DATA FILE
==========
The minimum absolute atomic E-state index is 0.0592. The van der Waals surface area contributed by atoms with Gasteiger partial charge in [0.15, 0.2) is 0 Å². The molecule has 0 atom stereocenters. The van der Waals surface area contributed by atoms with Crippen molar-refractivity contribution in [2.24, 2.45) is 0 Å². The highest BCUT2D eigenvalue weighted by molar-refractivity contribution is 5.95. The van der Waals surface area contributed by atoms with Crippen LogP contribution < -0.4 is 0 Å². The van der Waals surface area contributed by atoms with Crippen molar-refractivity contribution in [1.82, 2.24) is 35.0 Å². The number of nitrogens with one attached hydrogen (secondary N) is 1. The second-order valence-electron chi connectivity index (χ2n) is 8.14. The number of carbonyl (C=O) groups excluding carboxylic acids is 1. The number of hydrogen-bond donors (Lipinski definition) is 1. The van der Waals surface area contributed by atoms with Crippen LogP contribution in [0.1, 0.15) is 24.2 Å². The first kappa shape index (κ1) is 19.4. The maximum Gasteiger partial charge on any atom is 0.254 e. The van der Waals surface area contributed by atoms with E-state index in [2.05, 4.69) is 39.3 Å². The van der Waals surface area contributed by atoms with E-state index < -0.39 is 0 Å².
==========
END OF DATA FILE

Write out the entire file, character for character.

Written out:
The minimum absolute atomic E-state index is 0.0592. The van der Waals surface area contributed by atoms with Gasteiger partial charge in [0.15, 0.2) is 0 Å². The molecule has 0 atom stereocenters. The van der Waals surface area contributed by atoms with Crippen molar-refractivity contribution in [2.24, 2.45) is 0 Å². The highest BCUT2D eigenvalue weighted by molar-refractivity contribution is 5.95. The van der Waals surface area contributed by atoms with Crippen LogP contribution < -0.4 is 0 Å². The van der Waals surface area contributed by atoms with Crippen molar-refractivity contribution in [1.82, 2.24) is 35.0 Å². The number of nitrogens with one attached hydrogen (secondary N) is 1. The second-order valence-electron chi connectivity index (χ2n) is 8.14. The number of carbonyl (C=O) groups excluding carboxylic acids is 1. The number of hydrogen-bond donors (Lipinski definition) is 1. The van der Waals surface area contributed by atoms with Crippen LogP contribution in [0.1, 0.15) is 24.2 Å². The first kappa shape index (κ1) is 19.4. The maximum Gasteiger partial charge on any atom is 0.254 e. The van der Waals surface area contributed by atoms with E-state index in [2.05, 4.69) is 39.3 Å². The van der Waals surface area contributed by atoms with E-state index < -0.39 is 0 Å².